Not only is that approach unkind to the animal, it actually prevents pain management from being optimally effective. Managing a cat's anticipated pain proactively is not only kind, it's smart. Ideally you're dealing with a vet who understands the importance of pain management and is well-versed in the most appropriate drugs for felines to prevent and alleviate the pain that accompanies surgery.

Alleviating Stress in Painful Cats During Vet Visits

The vast majority of cats experience a great deal of stress during veterinary visits. Fear and anxiety make pain worse, as does being restrained for any reason. So if your already painful kitty gets really stressed during vet visits and an office procedure must be performed while you're there, your vet should offer — or you can ask for — an anti-anxiety drug for your pet.

For extremely stressed cats, the kindest option is a few puffs of gas anesthesia (think nitrous gas for the anxious dental patient), rather than unnecessarily harsh restraint for an already overstressed patient. Inhalant gas is a safe, gentle and appropriate approach when your vet needs to perform diagnostics on your cat.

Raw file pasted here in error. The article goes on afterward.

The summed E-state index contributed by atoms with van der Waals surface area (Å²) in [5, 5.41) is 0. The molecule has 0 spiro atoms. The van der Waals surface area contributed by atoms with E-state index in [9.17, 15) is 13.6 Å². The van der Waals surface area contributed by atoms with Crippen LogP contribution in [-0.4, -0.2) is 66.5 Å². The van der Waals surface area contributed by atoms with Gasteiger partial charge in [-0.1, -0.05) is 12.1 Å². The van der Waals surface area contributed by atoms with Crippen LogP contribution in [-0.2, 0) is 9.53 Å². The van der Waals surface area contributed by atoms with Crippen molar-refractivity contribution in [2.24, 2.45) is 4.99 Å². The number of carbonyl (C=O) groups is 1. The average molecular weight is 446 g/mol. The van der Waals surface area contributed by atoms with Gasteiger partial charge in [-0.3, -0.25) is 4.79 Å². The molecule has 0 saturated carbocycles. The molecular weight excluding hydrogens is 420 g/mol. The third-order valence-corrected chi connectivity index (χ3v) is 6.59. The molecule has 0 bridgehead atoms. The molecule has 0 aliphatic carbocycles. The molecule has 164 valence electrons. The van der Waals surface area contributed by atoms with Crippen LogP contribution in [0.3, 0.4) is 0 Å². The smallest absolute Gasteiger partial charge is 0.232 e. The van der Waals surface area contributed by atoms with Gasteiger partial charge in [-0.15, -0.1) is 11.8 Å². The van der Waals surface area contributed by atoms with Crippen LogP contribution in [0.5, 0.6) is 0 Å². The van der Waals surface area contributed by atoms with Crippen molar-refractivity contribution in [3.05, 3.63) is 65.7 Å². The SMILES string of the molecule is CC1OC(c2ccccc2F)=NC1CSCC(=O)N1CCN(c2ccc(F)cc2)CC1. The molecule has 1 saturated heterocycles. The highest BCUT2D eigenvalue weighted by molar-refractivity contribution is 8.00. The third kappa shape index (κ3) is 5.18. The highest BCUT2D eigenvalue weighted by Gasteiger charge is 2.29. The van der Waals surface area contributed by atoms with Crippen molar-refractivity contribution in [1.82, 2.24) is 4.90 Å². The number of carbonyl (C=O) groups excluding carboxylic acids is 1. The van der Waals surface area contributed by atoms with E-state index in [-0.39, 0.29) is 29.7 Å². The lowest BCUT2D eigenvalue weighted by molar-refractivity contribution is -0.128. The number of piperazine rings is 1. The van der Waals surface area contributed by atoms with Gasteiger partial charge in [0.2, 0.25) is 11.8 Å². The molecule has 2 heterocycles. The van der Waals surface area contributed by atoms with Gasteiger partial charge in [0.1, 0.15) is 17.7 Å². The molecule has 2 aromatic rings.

You can also inquire whether the veterinary clinic uses synthetic feline facial pheromones to help calm cat patients. These pheromones, known to help many cats cope with stressful situations, come in diffusers that can be plugged into exam rooms. They can also be sprayed on tables, towels and hands.

I also like to coach owners of highly stressed cats through some things they can do at home before the veterinary visit, including using flower essences. There are dozens to choose from, such as Rescue Remedy that are very safe and beneficial for the highly stressed feline patient.

Finding the Source of Your Cat's Pain